When economic conditions are challenging — such as when inflation is high, interest rates are rising, and recession is a real possibility — I like to invest in companies with proven business models, rock-solid balance sheets, and plenty of cash on hand.
Oh, and if those companies grow their dividends year after year, I like ’em even more!
So today, I’m talking about Cisco Systems (CSCO) — the “old tech” networking giant, and one of the world’s great generators of free cash flow.
You can see by the above graphic that Simply Safe Dividends prefers companies with free cash flow margins of 5% or more (as do I). Businesses with margins of at least 10% are considered cash flow beasts.
Well, Cisco’s FCF margin for fiscal year 2022 (which wrapped up at the end of July) was 19% — and, relatively speaking, that was a “down” year for the company.
How strong financially is Cisco? The following graphic from Jefferson Research offers a reassuring illustration.
Given all of that information and considering what’s going on in the economy, I decided to add to the Income Builder Portfolio’s stake in Cisco Systems.
On Friday, Oct. 22, I executed an order to buy 16 shares of CSCO on behalf of this site’s co-founder (and IBP money man), Greg Patrick.
I used the rest of Greg’s $2,000 monthly allocation to build on existing positions of utility Alliant Energy (LNT), materials company Eastman Chemical (EMN), and commercial tool-maker Snap-on (SNA).
I’ll discuss some dividend and valuation information regarding EMN, LNT and SNA in a little bit. But now let’s revisit Cisco Systems, which we first bought for the portfolio in 2019.
The analytical firm Argus offers a good, concise business summary for the company:
Cisco is a worldwide leader in communications equipment. Originally created to provide routers and switches for Ethernet-based networks within enterprises, the company has expanded into collaboration, data center, service provider video, security, wireless, analytics and other hardware and software niches.
Once one of the biggest innovators in Silicon Valley, Cisco does a lot of its growing now by being a serial acquirer — it keeps buying much smaller businesses.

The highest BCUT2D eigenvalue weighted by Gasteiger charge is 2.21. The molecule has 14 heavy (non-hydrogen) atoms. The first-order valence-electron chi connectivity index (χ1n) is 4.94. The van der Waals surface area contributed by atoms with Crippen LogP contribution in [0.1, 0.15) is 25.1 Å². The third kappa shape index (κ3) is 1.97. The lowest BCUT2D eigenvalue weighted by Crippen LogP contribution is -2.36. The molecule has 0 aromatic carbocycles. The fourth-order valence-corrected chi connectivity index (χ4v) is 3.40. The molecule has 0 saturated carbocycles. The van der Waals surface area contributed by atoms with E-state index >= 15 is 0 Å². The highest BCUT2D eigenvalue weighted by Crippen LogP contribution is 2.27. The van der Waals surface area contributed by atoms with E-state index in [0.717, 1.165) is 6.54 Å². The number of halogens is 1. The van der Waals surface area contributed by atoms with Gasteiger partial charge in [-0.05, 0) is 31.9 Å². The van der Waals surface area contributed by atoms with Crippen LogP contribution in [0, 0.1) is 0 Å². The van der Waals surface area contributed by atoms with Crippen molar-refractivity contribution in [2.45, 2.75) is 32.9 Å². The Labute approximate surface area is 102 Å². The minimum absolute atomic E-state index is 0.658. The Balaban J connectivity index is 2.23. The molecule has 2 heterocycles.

In addition to having incredible FCF, as I mentioned early in this article, Cisco has an impressive stretch of year-over-year earnings growth. Only once in the last 20 years, during the depths of the Great Recession, did the company experience a small decline in earnings per share.
Cisco’s return on equity, return on invested capital and operating margin numbers also are outstanding.
One area of relative weakness for Cisco is that it no longer grows revenue as rapidly as it once did.
Still, 2022 produced the second-highest annual sales total in company history, just a shade below where they were in the last pre-pandemic year (2019).
As part of Cisco’s fourth-quarter earnings announcement in August, CFO Scott Herren said:
Total revenue exceeded our expectations in Q4, as a result of our strong execution and the numerous initiatives we have taken to reduce the impact of the global supply situation. Our operational discipline is reflected in our healthy operating margin and strong cash flow generation, enabling us to return nearly $4 billion to our shareholders in Q4. And we continue to make good progress in our business model transformation with (contractual obligations) of over $31 billion, which, coupled with our record backlog, provide us with substantial visibility and confidence in our future revenue.
The analysts at Value Line certainly agree, giving the company its highest score for Financial Strength.
That’s just one of many quality-related metrics that sticks out for Cisco Systems. All four of the companies that we bought more of for the IBP in October are well-regarded, but CSCO is the standout across the board.